Posts Tagged ‘geometric abstraction’
In a recent interview I said I was unaware of planning or making preparatory studies, because new paintings spring directly from previous ones. As if to prove myself wrong, here I am making a preliminary sketch for an upcoming painting.
…Suddenly I am quite consciously doing PDSA (Plan Do Study Act).
An automatic drawing …
… not in the same sense that the surrealists used the term.
Borrowing its title from the terminology of manufacture and law enforcement, Zero Tolerance at Lion and Lamb Gallery, focuses on the extent to which three contemporary painters, Juan Bolivar, Nick Dawes and Katrina Blannin, employ systematic methodologies, or strict sets of rules, to construct their work. For me, it forms an urgent investigation into an aesthetic, highly relevant to contemporary life, that forms an alternative to the romantic/expressionistic tendency. I think systems aesthetics are being proposed here in other ways too.
In Juan Bolivar‘s painting, Anvil, we have a system of signs, that remind me of a set of nested Russian Dolls, the outer one being the perspex framing device that functions both literally, as a transparent cover for the painting, and also as a signal to read the work as participating in the tradition of constructive art. The painting housed by the perspex frame looks like a postcard of a Mondrian, taped to a flat surface. We are presented with a construction containing a representation of a representation of a nonrepresentational painting. I think it is more paradoxical than ironic: a sign that reads “this is not a sign”.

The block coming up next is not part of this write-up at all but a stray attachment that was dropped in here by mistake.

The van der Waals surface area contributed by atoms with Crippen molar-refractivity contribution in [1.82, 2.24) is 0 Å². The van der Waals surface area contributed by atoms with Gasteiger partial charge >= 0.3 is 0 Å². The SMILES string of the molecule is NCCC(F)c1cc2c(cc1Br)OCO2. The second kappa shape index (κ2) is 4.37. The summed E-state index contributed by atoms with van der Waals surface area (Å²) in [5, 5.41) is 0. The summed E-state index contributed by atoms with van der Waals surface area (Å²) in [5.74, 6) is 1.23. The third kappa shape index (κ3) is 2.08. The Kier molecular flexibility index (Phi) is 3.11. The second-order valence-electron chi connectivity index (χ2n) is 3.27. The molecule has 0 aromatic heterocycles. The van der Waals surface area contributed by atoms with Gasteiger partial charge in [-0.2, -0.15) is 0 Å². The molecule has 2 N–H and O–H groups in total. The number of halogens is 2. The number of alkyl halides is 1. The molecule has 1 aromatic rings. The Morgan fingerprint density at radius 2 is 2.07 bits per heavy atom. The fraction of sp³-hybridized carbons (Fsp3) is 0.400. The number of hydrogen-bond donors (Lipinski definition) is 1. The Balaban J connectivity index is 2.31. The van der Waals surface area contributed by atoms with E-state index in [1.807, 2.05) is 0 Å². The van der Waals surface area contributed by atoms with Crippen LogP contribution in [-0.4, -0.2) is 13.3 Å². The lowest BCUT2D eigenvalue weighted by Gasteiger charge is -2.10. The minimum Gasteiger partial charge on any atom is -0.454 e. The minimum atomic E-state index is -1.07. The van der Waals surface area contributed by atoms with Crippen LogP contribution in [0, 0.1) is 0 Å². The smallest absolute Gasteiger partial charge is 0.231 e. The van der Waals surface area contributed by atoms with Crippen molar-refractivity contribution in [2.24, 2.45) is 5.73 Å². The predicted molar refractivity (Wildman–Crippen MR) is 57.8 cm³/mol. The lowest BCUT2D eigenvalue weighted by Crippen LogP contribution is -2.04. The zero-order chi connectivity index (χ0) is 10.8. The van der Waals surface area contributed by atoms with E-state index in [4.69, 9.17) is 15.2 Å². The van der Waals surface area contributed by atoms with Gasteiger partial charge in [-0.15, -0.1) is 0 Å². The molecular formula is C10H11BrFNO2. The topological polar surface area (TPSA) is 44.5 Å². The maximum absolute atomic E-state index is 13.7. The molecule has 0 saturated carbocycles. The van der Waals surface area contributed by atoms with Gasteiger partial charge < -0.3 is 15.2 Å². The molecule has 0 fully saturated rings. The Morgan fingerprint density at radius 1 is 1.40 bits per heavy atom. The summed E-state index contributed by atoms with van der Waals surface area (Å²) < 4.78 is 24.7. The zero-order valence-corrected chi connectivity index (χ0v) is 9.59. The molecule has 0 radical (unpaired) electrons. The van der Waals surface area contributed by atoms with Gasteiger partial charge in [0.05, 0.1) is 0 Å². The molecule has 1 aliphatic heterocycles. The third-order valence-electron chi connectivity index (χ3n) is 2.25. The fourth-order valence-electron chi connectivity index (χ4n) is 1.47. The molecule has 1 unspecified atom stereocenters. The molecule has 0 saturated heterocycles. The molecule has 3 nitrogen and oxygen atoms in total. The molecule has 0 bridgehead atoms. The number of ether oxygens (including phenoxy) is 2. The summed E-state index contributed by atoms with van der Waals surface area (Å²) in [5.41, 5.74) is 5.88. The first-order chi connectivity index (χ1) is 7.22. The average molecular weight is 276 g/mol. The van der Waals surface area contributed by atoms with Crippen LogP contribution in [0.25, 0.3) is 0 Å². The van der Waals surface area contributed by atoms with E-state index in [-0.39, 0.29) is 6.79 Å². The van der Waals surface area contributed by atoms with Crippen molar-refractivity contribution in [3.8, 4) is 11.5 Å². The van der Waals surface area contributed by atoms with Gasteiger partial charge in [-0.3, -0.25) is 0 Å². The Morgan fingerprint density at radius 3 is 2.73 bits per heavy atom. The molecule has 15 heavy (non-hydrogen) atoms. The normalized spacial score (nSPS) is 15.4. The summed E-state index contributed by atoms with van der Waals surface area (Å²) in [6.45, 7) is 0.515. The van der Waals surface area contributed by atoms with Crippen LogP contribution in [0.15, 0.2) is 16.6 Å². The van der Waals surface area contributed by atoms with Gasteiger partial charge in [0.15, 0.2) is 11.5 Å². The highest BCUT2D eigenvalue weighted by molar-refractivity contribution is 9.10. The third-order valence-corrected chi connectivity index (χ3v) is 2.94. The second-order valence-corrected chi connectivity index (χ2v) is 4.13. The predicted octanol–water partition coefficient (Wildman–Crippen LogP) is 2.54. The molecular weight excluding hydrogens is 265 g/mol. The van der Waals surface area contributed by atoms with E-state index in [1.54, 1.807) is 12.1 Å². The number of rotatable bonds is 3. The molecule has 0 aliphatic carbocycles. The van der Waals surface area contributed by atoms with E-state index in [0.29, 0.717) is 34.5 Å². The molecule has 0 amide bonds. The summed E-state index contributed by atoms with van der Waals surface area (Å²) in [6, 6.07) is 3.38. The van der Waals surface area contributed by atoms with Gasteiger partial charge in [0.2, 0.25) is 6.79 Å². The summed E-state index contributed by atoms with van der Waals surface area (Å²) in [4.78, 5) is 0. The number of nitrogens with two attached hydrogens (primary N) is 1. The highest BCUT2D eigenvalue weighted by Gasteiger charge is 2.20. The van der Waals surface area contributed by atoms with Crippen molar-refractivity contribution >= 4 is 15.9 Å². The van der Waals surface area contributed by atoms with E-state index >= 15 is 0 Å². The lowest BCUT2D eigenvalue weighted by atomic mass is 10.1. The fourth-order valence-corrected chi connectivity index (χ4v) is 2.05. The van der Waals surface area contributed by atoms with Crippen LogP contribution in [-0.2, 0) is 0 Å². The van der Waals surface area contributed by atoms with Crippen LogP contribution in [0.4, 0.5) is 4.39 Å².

Nick Dawes’ paintings are sign systems in a more literal sense. He appropriates ordinary road signs as subverted content in the style of the Readymade. Crossings features three gloss black “Level Crossing” signs on a matt black triangular canvas, as much recalling the “Give Way” sign as it does also the shaped canvases of late Modernist abstract paintings by artists such as Kenneth Noland or Frank Stella. Formalist painting becomes content as much as it also becomes analogous with popular cultural design. I am tempted to say that here a formalist abstraction has become a representation of a road sign that resembles a formalist abstract painting. If Clement Greenberg proposed that Modernist painting, in privileging form over content, could be defined as “the imitation of imitation as process”, I wonder whether in Post-Modernist abstraction the process becomes rather “the imitation of the imitation of imitation”.